Mussels are one of the most popular seafoods and there’s no denying that they taste great.

That’s why they lend themselves to simple or gourmet preparations, but always tasty and appealing.
In addition to the gratification of the palate that is part of the excellence of mussels, there is also the component that benefits health.

The organoleptic properties of these molluscs are a real panacea, among other qualities, for inflammation and rheumatic pain.
They contain an abundance of glucosamine, which has a direct effect on pain conditions, to the extent that their inclusion in a diet for people with these problems is considered necessary.
The positive qualities of these shellfish do not stop with their ability to relieve inflammation.

 

 

Vitamins, minerals and antioxidants

Mussels are rich in vitamins and minerals, but they also contain a great deal of antioxidants, which are known to combat the action of free radicals and thus cellular ageing. This is due to the presence of vitamin C in mussels, which is also good for preventing seasonal illnesses.
Mussels contain mainly B vitamins, which are ideal for giving energy, as in the case of athletes, or recovering from tiredness. Their benefits also include regularizing the metabolism, which is led to limit fat absorption and improve liver function.

These shellfish are recommended in the diet of people suffering from anaemia, as they contribute to the daily iron intake, but also potassium.
Potassium regulates blood pressure in hypertensive people and, with the addition of phosphorus, also helps improve memory and intellectual performance.
Phosphorus also helps regulate mood swings and combat depression.

 

But what are the benefits of mussels?

Usually this mussel is regarded as a bit of a ‘little brother’ compared to the others. But few people know that mussels have high nutritional values.
As products of animal origin, they have a good content of proteins with a high biological value. They also have a high cholesterol content, which may vary depending on the time of year, as the production cycle favours its increase in the meat. The fatty acid content is moderate and the lipid profile is positive as it is evenly distributed between saturated, monounsaturated and polyunsaturated fats; there are also moderate concentrations of carbohydrates, consisting mainly of the animal’s glycogen. It is found in excessive quantities.

There is no shortage of potassium and phosphorus, but what characterises mussel meat is above all its high bioavailable iron content.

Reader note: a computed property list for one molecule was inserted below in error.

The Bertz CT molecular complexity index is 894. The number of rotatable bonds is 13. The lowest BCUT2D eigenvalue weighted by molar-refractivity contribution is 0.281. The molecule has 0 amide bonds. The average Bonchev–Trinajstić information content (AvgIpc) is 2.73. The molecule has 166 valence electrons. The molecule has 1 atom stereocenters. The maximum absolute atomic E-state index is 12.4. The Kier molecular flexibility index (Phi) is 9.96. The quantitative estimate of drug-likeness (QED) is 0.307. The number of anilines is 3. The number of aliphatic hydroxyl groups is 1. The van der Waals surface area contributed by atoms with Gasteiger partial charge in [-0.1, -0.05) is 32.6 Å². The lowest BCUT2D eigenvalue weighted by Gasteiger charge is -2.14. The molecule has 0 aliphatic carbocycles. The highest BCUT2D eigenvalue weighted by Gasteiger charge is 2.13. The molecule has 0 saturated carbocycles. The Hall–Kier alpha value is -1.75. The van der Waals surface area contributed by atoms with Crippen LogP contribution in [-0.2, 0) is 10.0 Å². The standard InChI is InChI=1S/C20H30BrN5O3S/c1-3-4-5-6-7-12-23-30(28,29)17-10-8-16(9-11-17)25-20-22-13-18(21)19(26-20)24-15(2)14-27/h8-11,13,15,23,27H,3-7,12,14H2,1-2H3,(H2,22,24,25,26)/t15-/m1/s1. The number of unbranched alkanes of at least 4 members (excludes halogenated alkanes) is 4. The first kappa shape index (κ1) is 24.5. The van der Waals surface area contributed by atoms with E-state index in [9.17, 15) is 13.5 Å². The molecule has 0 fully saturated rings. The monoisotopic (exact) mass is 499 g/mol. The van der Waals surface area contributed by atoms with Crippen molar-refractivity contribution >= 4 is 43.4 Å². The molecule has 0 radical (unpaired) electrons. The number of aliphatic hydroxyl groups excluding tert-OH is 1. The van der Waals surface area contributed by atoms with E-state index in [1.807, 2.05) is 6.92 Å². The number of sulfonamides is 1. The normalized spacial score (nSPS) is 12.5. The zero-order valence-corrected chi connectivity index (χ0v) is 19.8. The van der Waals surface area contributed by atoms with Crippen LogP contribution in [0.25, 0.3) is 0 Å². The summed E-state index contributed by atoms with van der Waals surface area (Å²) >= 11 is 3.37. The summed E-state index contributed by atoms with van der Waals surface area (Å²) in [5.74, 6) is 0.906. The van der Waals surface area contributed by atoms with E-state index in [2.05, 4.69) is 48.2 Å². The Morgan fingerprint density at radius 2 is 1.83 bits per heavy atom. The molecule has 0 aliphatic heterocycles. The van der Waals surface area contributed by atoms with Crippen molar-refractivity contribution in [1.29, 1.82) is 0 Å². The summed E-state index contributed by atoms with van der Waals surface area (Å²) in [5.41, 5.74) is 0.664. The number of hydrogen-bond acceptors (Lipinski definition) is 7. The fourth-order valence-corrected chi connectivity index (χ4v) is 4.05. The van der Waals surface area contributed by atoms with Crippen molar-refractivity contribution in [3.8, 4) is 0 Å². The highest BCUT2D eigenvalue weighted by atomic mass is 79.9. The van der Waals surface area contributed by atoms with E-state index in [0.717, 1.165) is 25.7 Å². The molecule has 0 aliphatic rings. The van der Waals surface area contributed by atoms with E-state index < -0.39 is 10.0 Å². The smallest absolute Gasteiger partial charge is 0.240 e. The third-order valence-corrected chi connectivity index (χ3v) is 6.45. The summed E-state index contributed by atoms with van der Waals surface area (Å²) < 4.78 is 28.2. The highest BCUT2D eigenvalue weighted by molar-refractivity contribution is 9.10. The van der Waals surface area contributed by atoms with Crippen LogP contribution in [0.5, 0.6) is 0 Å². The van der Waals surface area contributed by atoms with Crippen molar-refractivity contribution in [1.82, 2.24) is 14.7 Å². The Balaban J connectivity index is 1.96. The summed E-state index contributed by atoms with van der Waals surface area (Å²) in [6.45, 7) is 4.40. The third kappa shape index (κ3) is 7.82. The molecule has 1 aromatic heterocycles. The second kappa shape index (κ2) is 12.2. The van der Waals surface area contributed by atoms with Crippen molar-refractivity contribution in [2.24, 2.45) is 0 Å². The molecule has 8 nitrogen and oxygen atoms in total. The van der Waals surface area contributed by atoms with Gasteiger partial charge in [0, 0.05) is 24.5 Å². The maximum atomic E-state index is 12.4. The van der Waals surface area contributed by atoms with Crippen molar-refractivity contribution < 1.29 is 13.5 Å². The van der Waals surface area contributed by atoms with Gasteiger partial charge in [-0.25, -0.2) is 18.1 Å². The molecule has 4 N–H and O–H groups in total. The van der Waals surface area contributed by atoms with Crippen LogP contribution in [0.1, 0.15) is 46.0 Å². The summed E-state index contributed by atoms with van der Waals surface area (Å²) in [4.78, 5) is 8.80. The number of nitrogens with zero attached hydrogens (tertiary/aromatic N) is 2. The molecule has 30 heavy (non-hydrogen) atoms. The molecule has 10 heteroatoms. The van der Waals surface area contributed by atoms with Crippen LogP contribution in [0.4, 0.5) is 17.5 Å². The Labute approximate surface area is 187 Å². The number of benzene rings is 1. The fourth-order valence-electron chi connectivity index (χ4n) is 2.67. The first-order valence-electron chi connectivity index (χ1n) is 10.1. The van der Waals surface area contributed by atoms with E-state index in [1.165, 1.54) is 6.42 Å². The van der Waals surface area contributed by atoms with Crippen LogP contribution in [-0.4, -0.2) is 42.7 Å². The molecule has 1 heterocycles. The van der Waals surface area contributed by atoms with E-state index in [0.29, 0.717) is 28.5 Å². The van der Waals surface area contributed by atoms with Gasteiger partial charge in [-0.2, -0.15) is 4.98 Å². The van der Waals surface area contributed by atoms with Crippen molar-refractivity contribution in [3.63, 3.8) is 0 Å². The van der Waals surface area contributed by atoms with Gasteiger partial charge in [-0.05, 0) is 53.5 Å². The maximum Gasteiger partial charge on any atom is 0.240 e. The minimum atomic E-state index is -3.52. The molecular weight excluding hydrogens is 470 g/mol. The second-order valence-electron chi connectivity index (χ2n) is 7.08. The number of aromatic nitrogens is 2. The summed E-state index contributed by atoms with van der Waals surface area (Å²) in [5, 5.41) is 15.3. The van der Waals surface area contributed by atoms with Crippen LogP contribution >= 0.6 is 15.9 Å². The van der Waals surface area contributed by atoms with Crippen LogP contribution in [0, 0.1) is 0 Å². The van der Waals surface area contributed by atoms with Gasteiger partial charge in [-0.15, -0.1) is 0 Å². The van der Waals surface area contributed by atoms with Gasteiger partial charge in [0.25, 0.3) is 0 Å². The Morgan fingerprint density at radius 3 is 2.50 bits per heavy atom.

In terms of vitamins, mussels contain good quantities of thiamine, vitamin B1 and niacin, vitamin PP, but there are also good concentrations of vitamin A.
Organoleptic characteristics

The meat of mussels has an intense and strong flavour.

Their organoleptic characteristics vary depending on various factors, including:
* Seasonality: mussels grow and reproduce in the spring and summer. Eating mussels during this period often results in a higher cholesterol content.
* Mussel size: The age of the mussel determines its texture and flavour. In the adult mussel, the taste can be excessive and unpleasant.
* place of cultivation: mussels feed differently in the open sea and in areas near river mouths, which means that the taste is different and has different organoleptic properties.
In the estuaries, mussels grow much faster due to the very high content of organic residues which directly and indirectly feed the mussels.

 

“If they are mussels, they will open”

 

But do you know everything about mussels?

 

 

Here are 5 things you (perhaps) didn’t know.

 

The colour of the mollusc reveals its sex

Inside the large bivalve shell is the mollusc with its prized flesh: some are bright orange and others a very dull yellow.

The difference is that the bright orange ones are female, while the yellow ones are male.
The most prized mussels are in fact the females because they have a sweeter taste.

Incrustations on the shell

The cleaning of the shell must be done carefully and there are two things to do, remove the “byssus” and the encrustations.

You know those white incrustations attached to the shell that look like little volcanoes? They are called “dog’s teeth” and are parasites of the mussels: if these parasites are present, it means that the mussel is a rock mussel, which is the best one, smaller but tastier.

Mussels are dietary

Mussels are a dietary fish, if you consider that there are about 84 calories in 100 g of product. Each person can therefore eat up to 350 g of mussels and benefit from all the properties described above.

They have digestive properties thanks to the mineral salts they contain.
A few years ago, studies were carried out on the medicinal properties of mussels: thanks to their high glucosamine content, this shellfish is considered a powerful natural anti-inflammatory.

History of mussels

Mussels were already considered a delicacy in the Palaeolithic era and were already widespread in Europe, South America and Patagonia. The French pride themselves on having created the first mussel farm in the 8th century.

Studying mussels

Scientists are studying the ‘byssus’, a natural weave of fibres and glue that resists water and does not harm our bodies. If it can be reproduced in the laboratory, it could be used in the future in surgery for sutures, in orthopaedics for fractures and even to repair chipped teeth.

Below are our wines to pair with your dishes.

 

If you will be interested in some option you can go on our shop:
 https://lovenergy.nl/product-category/wine/ 

 

With a typical Apulian recipe:

Riso potatoes and mussels

Enjoy!